Illinois honors Thai-American for role in cave rescue

Illinois has honored a local Thai-American restaurant owner for his role in the rescue of the Wild Boars soccer team from a flooded cave in Chiang Rai last month, as he used his training as a groundwater expert to coordinate the work of bringing down water levels so divers could reach the boys.

Both the State of Illinois and the city of Marion presented Thanet Natsiri, who owns the Thai D Classic Thai Cuisine restaurant in Marion, with certificates of recognition at a meeting of the Marion City Council last week. Marion Mayor Anthony Rinella presented the city certificate and Illinois State Representative Dave Severin, gave the state honor, also inviting Thanet and his wife Yada to visit the state capital to meet all the local lawmakers.

In July, Illinois Governor Bruce Rauner lauded Thanet in an official tweet, saying he was “key to the Thailand cave rescue” and had made Illinois proud.

Although he lives in Marion, Thanet was visiting Thailand at the time the boys were trapped in the cave. He was in the Kingdom working on a project to build wells for farmers and others in areas vulnerable to drought so they could have enough water in dry season. To his surprise, he received a call from the Thai military requesting his help in Chiang Rai.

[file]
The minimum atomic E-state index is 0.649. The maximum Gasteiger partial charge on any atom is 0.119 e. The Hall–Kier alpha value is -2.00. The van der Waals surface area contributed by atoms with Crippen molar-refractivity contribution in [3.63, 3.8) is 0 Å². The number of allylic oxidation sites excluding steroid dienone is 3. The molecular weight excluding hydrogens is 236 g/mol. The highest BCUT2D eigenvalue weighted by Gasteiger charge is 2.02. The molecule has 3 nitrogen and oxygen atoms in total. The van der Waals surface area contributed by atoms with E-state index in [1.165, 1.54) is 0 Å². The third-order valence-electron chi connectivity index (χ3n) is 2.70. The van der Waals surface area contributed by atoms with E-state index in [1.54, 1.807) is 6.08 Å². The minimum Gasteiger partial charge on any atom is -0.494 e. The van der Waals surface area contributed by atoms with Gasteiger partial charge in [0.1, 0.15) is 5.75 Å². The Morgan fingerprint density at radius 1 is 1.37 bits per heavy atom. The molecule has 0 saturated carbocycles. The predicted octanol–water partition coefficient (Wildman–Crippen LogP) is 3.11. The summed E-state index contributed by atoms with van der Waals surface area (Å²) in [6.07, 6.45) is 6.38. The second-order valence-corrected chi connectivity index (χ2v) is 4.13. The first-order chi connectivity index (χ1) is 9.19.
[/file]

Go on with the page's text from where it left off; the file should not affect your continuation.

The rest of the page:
The Tham Luang Cave where the 13 soccer players had ventured suffered a flash flood during an unexpectedly early monsoon downpour. Although divers had located the boys deep inside the cave, bringing them out through dark and narrow flooded passageways would be very risky, and one plan was to leave the boys in the cave for months until the monsoon rains subsided and water levels would recede. That idea was abandoned, however, when it became clear the health of the boys was deteriorating.

Because of his expertise, Thanet was asked to control the amount of water entering the cave, and find any way possible to reduce it. He needed to coordinate the efforts of civilian, military and volunteers on a team that included U.S. military rescue personnel from Okinawa and cave divers from the United Kingdom, and Navy SEALS from several countries.

“We had to come up with a plan to reduce the water. I was in a difficult position coordinating everyone and the daily plan,” Thanet told The Southern Illinoisan newspaper. “Any decision had to be one of the best solutions at that moment. Nobody wanted to be in this position. Nobody wanted to be responsible for the plan.”

Thanet said he kept his focus by thinking about the lives they could save. The pressure, nonetheless, was intense.

“If something happened to one of the kids, I would feel guilty all of my life,” Thanet said.

Fortunately, the rescue was more successful than anyone had expected. Thanet called it a “miracle,” and although he accepted the honors from his city and state, he insists that he does not feel like a hero.